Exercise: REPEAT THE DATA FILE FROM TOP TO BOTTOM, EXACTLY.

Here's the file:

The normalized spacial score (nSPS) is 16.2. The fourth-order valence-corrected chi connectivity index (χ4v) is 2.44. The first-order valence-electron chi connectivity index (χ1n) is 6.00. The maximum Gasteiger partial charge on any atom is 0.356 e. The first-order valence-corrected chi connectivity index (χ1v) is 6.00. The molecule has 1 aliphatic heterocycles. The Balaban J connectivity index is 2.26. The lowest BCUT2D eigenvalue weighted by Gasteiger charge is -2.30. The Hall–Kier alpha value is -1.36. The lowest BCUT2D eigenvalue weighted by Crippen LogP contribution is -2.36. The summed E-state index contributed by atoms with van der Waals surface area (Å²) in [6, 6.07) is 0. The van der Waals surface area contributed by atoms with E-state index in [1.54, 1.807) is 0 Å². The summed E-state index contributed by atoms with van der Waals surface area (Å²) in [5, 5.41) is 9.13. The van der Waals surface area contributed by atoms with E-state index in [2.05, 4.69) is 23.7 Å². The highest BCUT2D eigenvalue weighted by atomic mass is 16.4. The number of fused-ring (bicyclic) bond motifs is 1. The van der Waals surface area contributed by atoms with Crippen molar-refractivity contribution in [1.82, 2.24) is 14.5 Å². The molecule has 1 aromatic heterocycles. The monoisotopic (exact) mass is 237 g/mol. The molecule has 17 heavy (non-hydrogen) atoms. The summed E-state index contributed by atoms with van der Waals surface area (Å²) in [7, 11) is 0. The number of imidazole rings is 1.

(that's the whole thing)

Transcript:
The normalized spacial score (nSPS) is 16.2. The fourth-order valence-corrected chi connectivity index (χ4v) is 2.44. The first-order valence-electron chi connectivity index (χ1n) is 6.00. The maximum Gasteiger partial charge on any atom is 0.356 e. The first-order valence-corrected chi connectivity index (χ1v) is 6.00. The molecule has 1 aliphatic heterocycles. The Balaban J connectivity index is 2.26. The lowest BCUT2D eigenvalue weighted by Gasteiger charge is -2.30. The Hall–Kier alpha value is -1.36. The lowest BCUT2D eigenvalue weighted by Crippen LogP contribution is -2.36. The summed E-state index contributed by atoms with van der Waals surface area (Å²) in [6, 6.07) is 0. The van der Waals surface area contributed by atoms with E-state index in [1.54, 1.807) is 0 Å². The summed E-state index contributed by atoms with van der Waals surface area (Å²) in [5, 5.41) is 9.13. The van der Waals surface area contributed by atoms with E-state index in [2.05, 4.69) is 23.7 Å². The highest BCUT2D eigenvalue weighted by atomic mass is 16.4. The number of fused-ring (bicyclic) bond motifs is 1. The van der Waals surface area contributed by atoms with Crippen molar-refractivity contribution in [1.82, 2.24) is 14.5 Å². The molecule has 1 aromatic heterocycles. The monoisotopic (exact) mass is 237 g/mol. The molecule has 17 heavy (non-hydrogen) atoms. The summed E-state index contributed by atoms with van der Waals surface area (Å²) in [7, 11) is 0. The number of imidazole rings is 1.